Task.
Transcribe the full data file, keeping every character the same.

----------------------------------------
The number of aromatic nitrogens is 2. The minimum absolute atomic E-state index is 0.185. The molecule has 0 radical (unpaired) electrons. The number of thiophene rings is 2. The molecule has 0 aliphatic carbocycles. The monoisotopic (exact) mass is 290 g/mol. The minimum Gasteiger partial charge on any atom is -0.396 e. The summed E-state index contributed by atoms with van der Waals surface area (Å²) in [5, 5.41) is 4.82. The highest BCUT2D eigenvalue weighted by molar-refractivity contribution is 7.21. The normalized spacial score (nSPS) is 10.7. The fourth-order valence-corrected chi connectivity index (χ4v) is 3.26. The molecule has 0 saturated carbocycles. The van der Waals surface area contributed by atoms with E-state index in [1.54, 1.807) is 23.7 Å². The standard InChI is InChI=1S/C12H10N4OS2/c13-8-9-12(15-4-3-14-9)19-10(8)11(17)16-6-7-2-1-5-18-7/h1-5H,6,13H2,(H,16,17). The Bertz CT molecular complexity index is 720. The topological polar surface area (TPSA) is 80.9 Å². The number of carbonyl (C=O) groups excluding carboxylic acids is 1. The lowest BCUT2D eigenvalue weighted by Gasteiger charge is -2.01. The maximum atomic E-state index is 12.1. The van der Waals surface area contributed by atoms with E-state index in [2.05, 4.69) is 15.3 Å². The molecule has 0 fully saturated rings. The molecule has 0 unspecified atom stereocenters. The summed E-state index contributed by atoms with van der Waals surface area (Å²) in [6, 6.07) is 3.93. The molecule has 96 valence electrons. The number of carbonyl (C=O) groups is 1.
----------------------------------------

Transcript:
The number of aromatic nitrogens is 2. The minimum absolute atomic E-state index is 0.185. The molecule has 0 radical (unpaired) electrons. The number of thiophene rings is 2. The molecule has 0 aliphatic carbocycles. The monoisotopic (exact) mass is 290 g/mol. The minimum Gasteiger partial charge on any atom is -0.396 e. The summed E-state index contributed by atoms with van der Waals surface area (Å²) in [5, 5.41) is 4.82. The highest BCUT2D eigenvalue weighted by molar-refractivity contribution is 7.21. The normalized spacial score (nSPS) is 10.7. The fourth-order valence-corrected chi connectivity index (χ4v) is 3.26. The molecule has 0 saturated carbocycles. The van der Waals surface area contributed by atoms with E-state index in [1.54, 1.807) is 23.7 Å². The standard InChI is InChI=1S/C12H10N4OS2/c13-8-9-12(15-4-3-14-9)19-10(8)11(17)16-6-7-2-1-5-18-7/h1-5H,6,13H2,(H,16,17). The Bertz CT molecular complexity index is 720. The topological polar surface area (TPSA) is 80.9 Å². The number of carbonyl (C=O) groups excluding carboxylic acids is 1. The lowest BCUT2D eigenvalue weighted by Gasteiger charge is -2.01. The maximum atomic E-state index is 12.1. The van der Waals surface area contributed by atoms with E-state index in [2.05, 4.69) is 15.3 Å². The molecule has 0 fully saturated rings. The molecule has 0 unspecified atom stereocenters. The summed E-state index contributed by atoms with van der Waals surface area (Å²) in [6, 6.07) is 3.93. The molecule has 96 valence electrons. The number of carbonyl (C=O) groups is 1.